Witness: Um, no. The light gets brighter and brighter as we get closer to Armageddon, which is when God's going to kill you and your family. We keep refining our beliefs. We're a "progressive" organization, see.

    Householder: You're a progressive organization?

    Witness: Oh yes. Unlike the stubborn false religions of Babylon the Great, we're not afraid to adjust our thinking according to the times.

    Householder: So, if you're progressive, I suppose your religion has charities for orphans and widows, meetings for alcoholic members, support groups for those with disabilities, an outreach program for troubled teens,

    Witness: Hey ­ hold on there! No, none of that.

    Householder: That doesn't sound very "progressive" to me. What about those in poverty? How does your religion take care of them?

    Witness: We don't have specific arrangements for giving charity to our own members.

    Householder: What about orphans, widows, single mothers?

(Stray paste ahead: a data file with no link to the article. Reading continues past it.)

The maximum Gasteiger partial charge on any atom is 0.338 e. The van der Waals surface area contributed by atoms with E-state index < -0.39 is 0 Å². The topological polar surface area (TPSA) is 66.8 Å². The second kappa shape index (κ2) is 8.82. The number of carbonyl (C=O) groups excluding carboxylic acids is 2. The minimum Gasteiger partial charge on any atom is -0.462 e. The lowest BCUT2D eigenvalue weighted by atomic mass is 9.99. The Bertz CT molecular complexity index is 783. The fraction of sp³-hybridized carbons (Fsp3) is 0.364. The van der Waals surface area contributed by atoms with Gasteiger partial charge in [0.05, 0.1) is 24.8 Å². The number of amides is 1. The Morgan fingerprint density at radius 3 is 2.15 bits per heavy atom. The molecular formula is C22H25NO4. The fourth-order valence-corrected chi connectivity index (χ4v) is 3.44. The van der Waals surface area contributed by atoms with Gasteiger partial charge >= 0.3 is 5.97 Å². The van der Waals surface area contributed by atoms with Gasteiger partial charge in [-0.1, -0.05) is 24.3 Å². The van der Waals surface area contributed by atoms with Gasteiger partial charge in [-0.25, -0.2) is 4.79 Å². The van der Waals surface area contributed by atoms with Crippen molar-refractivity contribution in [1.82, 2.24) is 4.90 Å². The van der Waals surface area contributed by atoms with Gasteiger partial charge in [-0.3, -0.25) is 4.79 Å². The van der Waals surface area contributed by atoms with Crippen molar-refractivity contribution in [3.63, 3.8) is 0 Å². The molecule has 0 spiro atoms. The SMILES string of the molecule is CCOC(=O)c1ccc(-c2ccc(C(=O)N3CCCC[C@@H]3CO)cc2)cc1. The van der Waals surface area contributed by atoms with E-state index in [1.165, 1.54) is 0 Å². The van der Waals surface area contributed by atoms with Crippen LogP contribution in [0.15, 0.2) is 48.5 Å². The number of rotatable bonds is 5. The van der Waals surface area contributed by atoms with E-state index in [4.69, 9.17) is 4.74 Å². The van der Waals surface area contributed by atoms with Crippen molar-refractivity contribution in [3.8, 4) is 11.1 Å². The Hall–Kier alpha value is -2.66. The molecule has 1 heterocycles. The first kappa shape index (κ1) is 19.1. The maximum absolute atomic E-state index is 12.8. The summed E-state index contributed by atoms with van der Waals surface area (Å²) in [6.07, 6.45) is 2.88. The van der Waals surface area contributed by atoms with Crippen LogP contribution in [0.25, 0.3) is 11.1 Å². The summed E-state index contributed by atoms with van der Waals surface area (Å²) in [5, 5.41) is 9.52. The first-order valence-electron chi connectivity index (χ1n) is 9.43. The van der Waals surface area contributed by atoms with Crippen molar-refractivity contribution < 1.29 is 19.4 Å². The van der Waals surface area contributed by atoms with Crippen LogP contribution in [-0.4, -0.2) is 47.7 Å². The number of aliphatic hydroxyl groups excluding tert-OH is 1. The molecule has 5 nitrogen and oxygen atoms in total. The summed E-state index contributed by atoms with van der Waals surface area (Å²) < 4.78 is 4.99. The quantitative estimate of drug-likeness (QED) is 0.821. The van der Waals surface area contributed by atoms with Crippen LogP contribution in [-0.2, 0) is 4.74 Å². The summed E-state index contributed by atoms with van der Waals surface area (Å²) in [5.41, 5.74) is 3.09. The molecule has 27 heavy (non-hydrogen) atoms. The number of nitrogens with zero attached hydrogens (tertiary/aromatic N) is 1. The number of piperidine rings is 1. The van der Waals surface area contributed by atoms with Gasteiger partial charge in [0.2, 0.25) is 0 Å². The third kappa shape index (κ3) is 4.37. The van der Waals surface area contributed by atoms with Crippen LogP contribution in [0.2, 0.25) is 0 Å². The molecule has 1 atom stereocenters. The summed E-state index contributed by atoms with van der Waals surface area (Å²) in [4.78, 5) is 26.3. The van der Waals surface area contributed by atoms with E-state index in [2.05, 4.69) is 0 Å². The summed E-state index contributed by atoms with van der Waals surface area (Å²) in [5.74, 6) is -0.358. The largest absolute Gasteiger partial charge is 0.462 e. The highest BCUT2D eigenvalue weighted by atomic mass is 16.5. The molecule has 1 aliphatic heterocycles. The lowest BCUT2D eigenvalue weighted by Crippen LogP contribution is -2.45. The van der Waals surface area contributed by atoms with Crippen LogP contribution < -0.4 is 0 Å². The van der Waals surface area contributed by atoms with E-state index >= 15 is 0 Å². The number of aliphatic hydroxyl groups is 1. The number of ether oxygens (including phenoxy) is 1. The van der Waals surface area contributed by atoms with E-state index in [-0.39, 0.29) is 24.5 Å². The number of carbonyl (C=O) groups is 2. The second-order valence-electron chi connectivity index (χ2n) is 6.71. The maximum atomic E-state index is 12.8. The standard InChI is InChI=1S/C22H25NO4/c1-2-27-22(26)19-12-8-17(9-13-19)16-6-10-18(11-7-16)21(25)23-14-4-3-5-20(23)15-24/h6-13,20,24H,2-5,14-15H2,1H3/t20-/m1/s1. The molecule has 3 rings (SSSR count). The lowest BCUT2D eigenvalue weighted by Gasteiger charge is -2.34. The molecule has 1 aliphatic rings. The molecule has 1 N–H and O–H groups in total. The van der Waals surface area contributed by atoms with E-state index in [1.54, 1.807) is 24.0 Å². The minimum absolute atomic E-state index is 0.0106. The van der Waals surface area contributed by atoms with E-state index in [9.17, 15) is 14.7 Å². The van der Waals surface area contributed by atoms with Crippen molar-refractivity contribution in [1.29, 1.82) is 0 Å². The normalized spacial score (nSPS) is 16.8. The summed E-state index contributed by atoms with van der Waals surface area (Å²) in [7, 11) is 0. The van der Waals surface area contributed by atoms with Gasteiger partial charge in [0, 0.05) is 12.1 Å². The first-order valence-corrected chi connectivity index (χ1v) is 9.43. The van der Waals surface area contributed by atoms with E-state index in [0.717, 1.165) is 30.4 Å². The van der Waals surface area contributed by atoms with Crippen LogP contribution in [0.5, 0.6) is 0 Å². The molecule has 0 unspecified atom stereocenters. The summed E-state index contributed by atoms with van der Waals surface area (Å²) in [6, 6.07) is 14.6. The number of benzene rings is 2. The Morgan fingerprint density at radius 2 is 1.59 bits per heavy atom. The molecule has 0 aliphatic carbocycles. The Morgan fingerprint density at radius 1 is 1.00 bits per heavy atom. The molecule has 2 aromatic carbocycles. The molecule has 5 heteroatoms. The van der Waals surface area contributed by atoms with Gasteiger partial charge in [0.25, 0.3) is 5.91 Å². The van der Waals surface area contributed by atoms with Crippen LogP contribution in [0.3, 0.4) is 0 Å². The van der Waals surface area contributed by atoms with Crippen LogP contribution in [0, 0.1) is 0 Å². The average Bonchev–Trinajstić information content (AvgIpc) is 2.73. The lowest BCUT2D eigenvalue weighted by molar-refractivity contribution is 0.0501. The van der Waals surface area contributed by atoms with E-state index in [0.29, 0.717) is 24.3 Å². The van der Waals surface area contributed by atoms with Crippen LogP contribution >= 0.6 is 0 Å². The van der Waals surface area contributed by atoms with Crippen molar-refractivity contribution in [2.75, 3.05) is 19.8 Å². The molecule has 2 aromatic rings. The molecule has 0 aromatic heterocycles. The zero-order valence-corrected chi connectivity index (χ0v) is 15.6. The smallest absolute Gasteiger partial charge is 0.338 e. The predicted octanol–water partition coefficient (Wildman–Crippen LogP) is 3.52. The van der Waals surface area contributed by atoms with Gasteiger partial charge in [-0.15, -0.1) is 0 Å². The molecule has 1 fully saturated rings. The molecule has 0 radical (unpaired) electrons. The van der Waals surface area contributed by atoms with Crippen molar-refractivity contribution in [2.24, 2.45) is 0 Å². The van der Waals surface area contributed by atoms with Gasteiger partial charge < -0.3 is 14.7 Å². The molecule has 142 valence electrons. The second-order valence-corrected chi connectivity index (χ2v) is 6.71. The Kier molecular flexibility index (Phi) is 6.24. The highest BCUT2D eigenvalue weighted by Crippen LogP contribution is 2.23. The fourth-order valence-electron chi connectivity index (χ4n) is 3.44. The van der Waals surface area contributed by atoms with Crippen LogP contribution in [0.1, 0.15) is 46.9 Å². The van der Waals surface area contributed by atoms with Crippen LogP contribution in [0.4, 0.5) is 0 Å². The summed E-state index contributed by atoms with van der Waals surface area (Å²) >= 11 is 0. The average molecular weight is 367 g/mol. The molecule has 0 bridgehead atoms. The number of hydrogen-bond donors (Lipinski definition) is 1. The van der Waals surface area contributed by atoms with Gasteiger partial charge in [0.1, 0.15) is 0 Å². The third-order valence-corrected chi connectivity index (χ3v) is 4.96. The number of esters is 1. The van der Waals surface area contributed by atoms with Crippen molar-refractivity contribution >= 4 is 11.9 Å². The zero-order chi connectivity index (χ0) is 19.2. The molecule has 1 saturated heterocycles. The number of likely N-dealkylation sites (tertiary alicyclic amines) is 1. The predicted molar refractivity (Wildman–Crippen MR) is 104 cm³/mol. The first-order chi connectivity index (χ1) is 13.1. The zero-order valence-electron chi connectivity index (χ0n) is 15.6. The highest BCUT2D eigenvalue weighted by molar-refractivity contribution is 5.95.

Witness: Well, if they're at every meeting and comment a lot at the meetings and get well over the national average, well, then maybe we'll have a get-together for them. You know, invite them over to study the Watchtower with us. But, I mean, there's welfare and other social services for people like that.

    Householder: Which is funded by the government.

    Witness: Er, yeah.

    Householder: Which your God Jehovah is going to destroy.

    Witness: Yeah, um, that's right.

    Householder: Well, you must have special programs and meetings to help troubled teens, domestic problems, alcohol abuse, that sort of thing.